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You’ve purchased your flights and booked your hotel. Now, what about travel insurance? These days, it’s easy to add coverage to your trip, but what’s the best travel insurance policy to buy? And is the extra cost always necessary?

When planning a trip, nobody loves imagining worst-case scenarios and everyone has a different risk tolerance. For a weekend road trip, you may be willing to cross your fingers and suck up your losses should something go awry. But what if you’re shelling out for a longer, more complex and more expensive trip? You’ll likely want peace of mind when your risk and financial investment are greater.

When do you need travel insurance?

There’s nothing like bad luck to turn you into an insurance evangelist. My checked bags didn’t make it to Italy for more than five days, and my travel insurance covered all the costs for replacement items as well as the alternative transportation I had to rebook because of the delay. I’ll never live without it now.

In general, the older you are and the more remote your destination, the more crucial it is to buy travel insurance. Imagine becoming ill during a cruise, and doctors recommended that you return home immediately. Having travel insurance covered the lion’s share of the money you would subsequently racked up in medical costs, ground transportation, flights, hotel, and meals. You may wonder if the cost of insurance is worth it. In this instance, it will be absolutely worth it.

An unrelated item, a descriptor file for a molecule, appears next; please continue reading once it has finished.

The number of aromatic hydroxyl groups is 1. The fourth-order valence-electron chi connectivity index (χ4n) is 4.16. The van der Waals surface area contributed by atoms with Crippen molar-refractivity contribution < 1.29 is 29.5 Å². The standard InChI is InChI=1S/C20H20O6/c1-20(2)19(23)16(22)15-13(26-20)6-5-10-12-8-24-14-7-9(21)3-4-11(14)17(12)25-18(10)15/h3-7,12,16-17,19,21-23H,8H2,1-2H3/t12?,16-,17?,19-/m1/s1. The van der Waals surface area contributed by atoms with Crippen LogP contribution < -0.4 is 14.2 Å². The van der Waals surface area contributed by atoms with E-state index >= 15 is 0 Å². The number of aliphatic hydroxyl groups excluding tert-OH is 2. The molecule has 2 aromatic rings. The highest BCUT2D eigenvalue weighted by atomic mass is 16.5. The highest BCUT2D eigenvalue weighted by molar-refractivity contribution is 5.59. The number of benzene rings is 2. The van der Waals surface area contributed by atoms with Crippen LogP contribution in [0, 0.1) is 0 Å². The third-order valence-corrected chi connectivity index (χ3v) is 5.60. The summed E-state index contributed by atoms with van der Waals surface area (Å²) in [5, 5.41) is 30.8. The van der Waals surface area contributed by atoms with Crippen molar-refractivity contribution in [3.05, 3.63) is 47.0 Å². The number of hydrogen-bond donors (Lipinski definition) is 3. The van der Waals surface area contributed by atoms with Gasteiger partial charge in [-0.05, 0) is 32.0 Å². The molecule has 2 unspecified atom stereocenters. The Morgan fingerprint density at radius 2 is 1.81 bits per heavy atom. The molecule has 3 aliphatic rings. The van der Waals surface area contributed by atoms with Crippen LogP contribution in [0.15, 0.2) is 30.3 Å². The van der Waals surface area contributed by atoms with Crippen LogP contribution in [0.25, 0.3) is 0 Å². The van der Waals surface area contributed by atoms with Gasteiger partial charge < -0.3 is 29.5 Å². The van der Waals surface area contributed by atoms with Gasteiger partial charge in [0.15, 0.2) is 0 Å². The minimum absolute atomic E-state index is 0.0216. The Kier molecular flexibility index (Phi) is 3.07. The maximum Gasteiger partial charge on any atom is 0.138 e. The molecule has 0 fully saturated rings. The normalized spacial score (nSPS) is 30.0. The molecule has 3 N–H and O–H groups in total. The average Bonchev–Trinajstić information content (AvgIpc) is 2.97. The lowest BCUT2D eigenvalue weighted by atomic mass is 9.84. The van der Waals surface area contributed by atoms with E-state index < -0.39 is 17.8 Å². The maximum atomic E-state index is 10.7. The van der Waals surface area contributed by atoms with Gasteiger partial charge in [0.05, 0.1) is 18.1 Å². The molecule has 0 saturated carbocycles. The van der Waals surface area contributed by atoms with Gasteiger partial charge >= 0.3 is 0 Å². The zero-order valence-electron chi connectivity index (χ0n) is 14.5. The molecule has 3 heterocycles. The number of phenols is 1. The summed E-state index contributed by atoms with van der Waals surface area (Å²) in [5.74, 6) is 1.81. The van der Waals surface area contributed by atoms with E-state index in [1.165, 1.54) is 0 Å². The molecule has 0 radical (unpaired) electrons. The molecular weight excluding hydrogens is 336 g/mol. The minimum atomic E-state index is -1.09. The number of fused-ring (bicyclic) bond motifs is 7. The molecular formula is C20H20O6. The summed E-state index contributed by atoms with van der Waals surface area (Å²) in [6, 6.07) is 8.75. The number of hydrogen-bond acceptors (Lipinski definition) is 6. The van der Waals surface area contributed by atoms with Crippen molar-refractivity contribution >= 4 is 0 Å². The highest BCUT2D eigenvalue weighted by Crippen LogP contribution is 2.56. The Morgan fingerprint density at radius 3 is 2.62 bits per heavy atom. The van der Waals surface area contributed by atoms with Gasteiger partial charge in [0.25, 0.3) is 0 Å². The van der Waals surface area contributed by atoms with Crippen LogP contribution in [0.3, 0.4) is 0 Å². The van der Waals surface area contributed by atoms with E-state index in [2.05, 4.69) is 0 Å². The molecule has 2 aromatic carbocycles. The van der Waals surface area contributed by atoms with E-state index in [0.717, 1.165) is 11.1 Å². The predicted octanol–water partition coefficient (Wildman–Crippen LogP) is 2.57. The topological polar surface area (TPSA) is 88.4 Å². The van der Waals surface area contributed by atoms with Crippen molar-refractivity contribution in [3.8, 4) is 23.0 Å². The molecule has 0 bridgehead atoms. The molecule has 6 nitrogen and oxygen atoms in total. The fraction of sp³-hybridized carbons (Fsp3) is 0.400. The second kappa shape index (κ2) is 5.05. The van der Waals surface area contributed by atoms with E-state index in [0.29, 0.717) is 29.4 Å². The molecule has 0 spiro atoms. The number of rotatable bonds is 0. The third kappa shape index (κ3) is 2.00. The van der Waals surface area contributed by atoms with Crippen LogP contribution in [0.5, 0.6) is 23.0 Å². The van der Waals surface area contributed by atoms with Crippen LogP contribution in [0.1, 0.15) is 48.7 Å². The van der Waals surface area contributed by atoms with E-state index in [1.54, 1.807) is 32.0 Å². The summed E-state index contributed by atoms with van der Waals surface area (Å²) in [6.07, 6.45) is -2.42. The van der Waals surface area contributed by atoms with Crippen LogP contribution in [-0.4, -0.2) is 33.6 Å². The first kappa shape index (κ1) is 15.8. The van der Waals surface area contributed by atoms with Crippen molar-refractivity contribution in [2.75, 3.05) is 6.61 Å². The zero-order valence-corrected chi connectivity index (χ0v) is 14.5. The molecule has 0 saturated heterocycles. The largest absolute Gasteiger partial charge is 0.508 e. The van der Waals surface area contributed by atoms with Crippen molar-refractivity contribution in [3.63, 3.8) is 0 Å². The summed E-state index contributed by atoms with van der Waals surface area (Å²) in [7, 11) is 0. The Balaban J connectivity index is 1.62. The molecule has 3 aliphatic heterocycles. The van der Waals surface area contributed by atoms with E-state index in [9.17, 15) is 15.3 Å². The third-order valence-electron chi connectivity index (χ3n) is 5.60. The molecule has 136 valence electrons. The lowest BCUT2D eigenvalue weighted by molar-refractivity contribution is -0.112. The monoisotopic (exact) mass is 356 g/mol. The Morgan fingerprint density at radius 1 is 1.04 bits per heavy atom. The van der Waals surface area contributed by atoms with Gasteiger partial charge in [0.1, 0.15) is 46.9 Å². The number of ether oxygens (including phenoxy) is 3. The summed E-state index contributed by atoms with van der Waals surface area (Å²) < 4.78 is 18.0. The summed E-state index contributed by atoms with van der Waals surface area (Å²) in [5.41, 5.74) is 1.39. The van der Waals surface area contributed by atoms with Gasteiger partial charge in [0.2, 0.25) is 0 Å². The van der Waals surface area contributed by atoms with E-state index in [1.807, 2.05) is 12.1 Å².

Not all domestic health and medical insurance plans will follow you outside your home country. Something as simple as twisting your ankle in a foreign country may not be covered and could result in expensive medical bills. And it happens more often than you think.

Simply having travel insurance can have side benefits, too. One of the best hidden perks is the 24/7 global travel assistance provided by the plan. The hotline can be helpful in dealing with a multitude of unexpected issues, from currency conversion or cash transfers to replacing passports or IDs to finding a local physician.

Where can you find a good policy?

Travel agencies, airlines, cruise lines, and tour operators often offer an optional insurance add-on, but these plans tend to have been run through the company’s legal team and contain more exclusions. Travel rewards credit cards also offer some built-in insurance benefits to their cardholders, like trip cancellation coverage, delayed baggage coverage, and trip interruption and delay coverage. But you’ll often be better served by a plan from a third-party insurer, which tend to offer more holistic plans.